In early June, American confirmed that the AAdvantage program would be going revenue based as of August 1, 2016. This was announced as part of some other changes for 2017, including the introduction of a revenue requirement for status. As of 2017, AAdvantage members will have to spend the following amounts on flights to earn elite status (not including taxes and fees):
- AAdvantage Gold: $3,000
- AAdvantage Platinum: $6,000
- AAdvantage Platinum Pro: $9,000
- AAdvantage Executive Platinum: $12,000
The addition of mileage earning based on revenue rather than distance flown didn’t come as a surprise, given that it was originally announced late last year, except they hadn’t yet indicated when the new system would go into effect.
Mileage earning on partner airlines gets a bit complicated under a revenue based program. While American can easily track how much your American ticket costs, they can’t as easily track how much you paid for your ticket on a partner airline, for example.
As a result, airlines typically modify their mileage earning chart on partner airlines when programs go revenue based. Miles for tickets booked through partner airlines are typically still accrued based on distance flown rather than how much you spend, but they reflect the reduced earning rates in general.
American has now published new AAdvantage mileage earning rates for travel on partner airlines as of August 1, 2016. You can find all the new earnings rates on the individual airline partner pages, so let’s just look at a couple that I’m especially interested in.
For travel on British Airways, here are the mileage earning rates through July 31, 2016:
Meanwhile here are the rates as of August 1, 2016:
We’re not seeing huge changes with British Airways, other than that the “H” fare class goes from earning 100% base miles to 50% base miles, which is pretty rough.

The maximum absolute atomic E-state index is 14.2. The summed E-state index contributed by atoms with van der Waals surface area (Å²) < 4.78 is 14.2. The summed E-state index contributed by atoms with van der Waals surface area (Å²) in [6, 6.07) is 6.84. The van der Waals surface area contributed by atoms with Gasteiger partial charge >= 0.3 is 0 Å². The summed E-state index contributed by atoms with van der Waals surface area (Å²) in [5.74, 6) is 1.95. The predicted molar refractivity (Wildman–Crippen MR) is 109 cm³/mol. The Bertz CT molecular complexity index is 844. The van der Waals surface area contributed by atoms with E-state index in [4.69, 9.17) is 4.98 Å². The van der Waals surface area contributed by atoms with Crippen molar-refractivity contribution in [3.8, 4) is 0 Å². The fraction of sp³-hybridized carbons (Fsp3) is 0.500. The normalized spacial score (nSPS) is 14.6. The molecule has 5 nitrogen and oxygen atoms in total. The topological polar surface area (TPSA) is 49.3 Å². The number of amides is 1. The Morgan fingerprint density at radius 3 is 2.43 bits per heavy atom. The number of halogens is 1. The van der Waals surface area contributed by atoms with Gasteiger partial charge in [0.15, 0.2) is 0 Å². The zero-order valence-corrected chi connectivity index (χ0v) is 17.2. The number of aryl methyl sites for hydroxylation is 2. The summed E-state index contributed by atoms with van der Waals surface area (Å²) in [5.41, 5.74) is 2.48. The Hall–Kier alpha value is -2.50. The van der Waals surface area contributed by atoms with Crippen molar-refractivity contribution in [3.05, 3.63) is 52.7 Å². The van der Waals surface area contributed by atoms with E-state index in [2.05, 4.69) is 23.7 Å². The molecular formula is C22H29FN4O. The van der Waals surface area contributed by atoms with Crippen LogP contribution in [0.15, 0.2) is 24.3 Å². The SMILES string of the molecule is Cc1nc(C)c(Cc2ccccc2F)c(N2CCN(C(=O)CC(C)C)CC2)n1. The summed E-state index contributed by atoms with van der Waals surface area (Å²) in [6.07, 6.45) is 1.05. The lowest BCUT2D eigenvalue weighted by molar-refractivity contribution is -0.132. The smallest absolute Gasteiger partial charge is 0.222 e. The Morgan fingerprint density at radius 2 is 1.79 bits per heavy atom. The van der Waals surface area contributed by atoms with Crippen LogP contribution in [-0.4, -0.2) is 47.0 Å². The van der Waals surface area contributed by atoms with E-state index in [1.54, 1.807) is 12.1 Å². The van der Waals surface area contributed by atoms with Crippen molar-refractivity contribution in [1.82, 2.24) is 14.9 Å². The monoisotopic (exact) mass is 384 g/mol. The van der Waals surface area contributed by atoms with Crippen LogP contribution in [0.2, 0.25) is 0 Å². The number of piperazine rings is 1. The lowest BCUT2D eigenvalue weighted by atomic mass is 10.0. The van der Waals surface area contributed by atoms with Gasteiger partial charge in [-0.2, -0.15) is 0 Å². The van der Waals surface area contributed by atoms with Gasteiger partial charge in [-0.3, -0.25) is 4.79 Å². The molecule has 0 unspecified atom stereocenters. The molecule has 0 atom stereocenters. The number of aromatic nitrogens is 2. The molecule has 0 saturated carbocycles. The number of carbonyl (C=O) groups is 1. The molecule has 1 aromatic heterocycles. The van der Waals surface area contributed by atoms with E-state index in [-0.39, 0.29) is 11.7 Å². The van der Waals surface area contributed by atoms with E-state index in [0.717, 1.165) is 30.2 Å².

For travel on partner airlines, elite qualifying dollars are accrued as a percentage of the distance flown. You’ll note that American’s EQDs per mile flown are significantly lower than on Delta, though. Delta SkyMiles offers the following earning rates on their transatlantic joint venture partner, Virgin Atlantic:
As you can see, just about across the board Delta offers more elite qualifying dollars on Virgin Atlantic.
Then here are the rates as of August 1, 2016:
Again, we’re seeing significant changes here, mostly negative. “R” and “I” fares no longer earn a 25% class of service redeemable miles bonus, while “B” and “H” fares go from earning 100% base miles to 50% base miles.
Qatar Airways has a lot of reasonable premium fares, so let’s crunch the numbers on the below discounted business class trip, covering 20,498 flown miles:
Through July 31, 2016, you’d earn:
- 30,747 elite qualifying miles
- 25,623 redeemable miles
As of August 1, 2016, you’d earn:
- 30,747 elite qualifying miles
- 20,498 redeemable miles
- $4,100 elite qualifying dollars (more than double as much as you’d otherwise earn)
Earning rates on other partner airlines are largely similar to the above, so check out the AAdvantage partner page to see what the rates are like on your preferred airline.
None of these changes really come as a huge surprise. It’s sad to see the earning rates for premium cabins on some partner airlines be cut, at least when it comes to redeemable miles. However, for cheap premium cabin fares, you’ll still probably do better by flying partner airlines rather than American.
The only thing that surprises me is American’s low EQD earning rates on partner airlines, which are in some cases significantly lower than what Delta SkyMiles offers on partner airlines.
What do you make of American’s new mileage earning rates on partner airlines?